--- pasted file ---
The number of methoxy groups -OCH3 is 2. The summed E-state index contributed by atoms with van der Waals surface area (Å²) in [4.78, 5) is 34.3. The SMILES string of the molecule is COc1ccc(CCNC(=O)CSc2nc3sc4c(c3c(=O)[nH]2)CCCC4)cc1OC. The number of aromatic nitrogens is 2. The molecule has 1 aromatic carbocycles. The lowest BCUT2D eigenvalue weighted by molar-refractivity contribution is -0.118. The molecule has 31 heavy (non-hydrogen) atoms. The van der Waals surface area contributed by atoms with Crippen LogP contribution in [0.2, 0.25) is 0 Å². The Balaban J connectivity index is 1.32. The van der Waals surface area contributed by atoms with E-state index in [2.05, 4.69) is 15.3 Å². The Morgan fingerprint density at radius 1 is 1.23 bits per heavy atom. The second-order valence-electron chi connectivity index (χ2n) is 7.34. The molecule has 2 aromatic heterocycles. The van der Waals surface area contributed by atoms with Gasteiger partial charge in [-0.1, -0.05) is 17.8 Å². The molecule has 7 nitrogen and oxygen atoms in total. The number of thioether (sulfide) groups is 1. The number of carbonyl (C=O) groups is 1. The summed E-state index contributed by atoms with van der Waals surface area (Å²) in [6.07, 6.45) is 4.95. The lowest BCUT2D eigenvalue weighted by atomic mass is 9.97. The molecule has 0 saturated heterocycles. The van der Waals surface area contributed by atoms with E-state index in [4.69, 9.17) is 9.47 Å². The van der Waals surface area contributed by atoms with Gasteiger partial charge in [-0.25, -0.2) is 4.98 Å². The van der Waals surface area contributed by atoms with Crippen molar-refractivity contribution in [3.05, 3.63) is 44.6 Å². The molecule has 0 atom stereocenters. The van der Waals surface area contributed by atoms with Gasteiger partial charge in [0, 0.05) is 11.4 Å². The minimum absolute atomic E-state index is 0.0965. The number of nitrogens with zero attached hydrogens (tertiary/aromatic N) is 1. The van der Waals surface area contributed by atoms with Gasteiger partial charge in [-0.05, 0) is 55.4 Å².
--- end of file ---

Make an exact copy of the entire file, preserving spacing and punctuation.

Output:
The number of methoxy groups -OCH3 is 2. The summed E-state index contributed by atoms with van der Waals surface area (Å²) in [4.78, 5) is 34.3. The SMILES string of the molecule is COc1ccc(CCNC(=O)CSc2nc3sc4c(c3c(=O)[nH]2)CCCC4)cc1OC. The number of aromatic nitrogens is 2. The molecule has 1 aromatic carbocycles. The lowest BCUT2D eigenvalue weighted by molar-refractivity contribution is -0.118. The molecule has 31 heavy (non-hydrogen) atoms. The van der Waals surface area contributed by atoms with Crippen LogP contribution in [0.2, 0.25) is 0 Å². The Balaban J connectivity index is 1.32. The van der Waals surface area contributed by atoms with E-state index in [2.05, 4.69) is 15.3 Å². The Morgan fingerprint density at radius 1 is 1.23 bits per heavy atom. The second-order valence-electron chi connectivity index (χ2n) is 7.34. The molecule has 2 aromatic heterocycles. The van der Waals surface area contributed by atoms with Gasteiger partial charge in [-0.1, -0.05) is 17.8 Å². The molecule has 7 nitrogen and oxygen atoms in total. The number of thioether (sulfide) groups is 1. The number of carbonyl (C=O) groups is 1. The summed E-state index contributed by atoms with van der Waals surface area (Å²) in [6.07, 6.45) is 4.95. The lowest BCUT2D eigenvalue weighted by atomic mass is 9.97. The molecule has 0 saturated heterocycles. The van der Waals surface area contributed by atoms with E-state index in [4.69, 9.17) is 9.47 Å². The van der Waals surface area contributed by atoms with Gasteiger partial charge in [-0.25, -0.2) is 4.98 Å². The van der Waals surface area contributed by atoms with Crippen molar-refractivity contribution in [3.05, 3.63) is 44.6 Å². The molecule has 0 atom stereocenters. The van der Waals surface area contributed by atoms with Gasteiger partial charge in [0, 0.05) is 11.4 Å². The minimum absolute atomic E-state index is 0.0965. The number of nitrogens with zero attached hydrogens (tertiary/aromatic N) is 1. The van der Waals surface area contributed by atoms with Gasteiger partial charge in [-0.05, 0) is 55.4 Å².